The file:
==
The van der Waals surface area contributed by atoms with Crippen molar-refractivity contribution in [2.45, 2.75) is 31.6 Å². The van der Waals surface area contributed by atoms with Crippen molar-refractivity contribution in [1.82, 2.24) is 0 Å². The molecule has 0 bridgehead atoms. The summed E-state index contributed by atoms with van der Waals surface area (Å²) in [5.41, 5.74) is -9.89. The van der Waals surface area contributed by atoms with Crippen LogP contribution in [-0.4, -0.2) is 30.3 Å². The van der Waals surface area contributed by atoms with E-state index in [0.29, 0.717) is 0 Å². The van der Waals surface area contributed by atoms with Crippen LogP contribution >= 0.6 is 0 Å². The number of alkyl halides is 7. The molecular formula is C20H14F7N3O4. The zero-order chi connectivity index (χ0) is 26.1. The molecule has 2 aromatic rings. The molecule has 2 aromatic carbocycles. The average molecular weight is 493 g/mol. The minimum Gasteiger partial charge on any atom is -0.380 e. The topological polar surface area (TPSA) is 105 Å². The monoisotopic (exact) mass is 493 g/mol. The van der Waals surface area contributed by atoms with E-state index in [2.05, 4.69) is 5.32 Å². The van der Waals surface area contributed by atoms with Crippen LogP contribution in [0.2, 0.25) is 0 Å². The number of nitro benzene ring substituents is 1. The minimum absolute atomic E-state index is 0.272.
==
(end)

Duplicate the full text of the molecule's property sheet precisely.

The van der Waals surface area contributed by atoms with Crippen molar-refractivity contribution in [2.45, 2.75) is 31.6 Å². The van der Waals surface area contributed by atoms with Crippen molar-refractivity contribution in [1.82, 2.24) is 0 Å². The molecule has 0 bridgehead atoms. The summed E-state index contributed by atoms with van der Waals surface area (Å²) in [5.41, 5.74) is -9.89. The van der Waals surface area contributed by atoms with Crippen LogP contribution in [-0.4, -0.2) is 30.3 Å². The van der Waals surface area contributed by atoms with E-state index in [0.29, 0.717) is 0 Å². The van der Waals surface area contributed by atoms with Crippen LogP contribution >= 0.6 is 0 Å². The number of alkyl halides is 7. The molecular formula is C20H14F7N3O4. The zero-order chi connectivity index (χ0) is 26.1. The molecule has 2 aromatic rings. The molecule has 2 aromatic carbocycles. The average molecular weight is 493 g/mol. The minimum Gasteiger partial charge on any atom is -0.380 e. The topological polar surface area (TPSA) is 105 Å². The monoisotopic (exact) mass is 493 g/mol. The van der Waals surface area contributed by atoms with E-state index in [2.05, 4.69) is 5.32 Å². The van der Waals surface area contributed by atoms with Crippen LogP contribution in [0.2, 0.25) is 0 Å². The number of nitro benzene ring substituents is 1. The minimum absolute atomic E-state index is 0.272.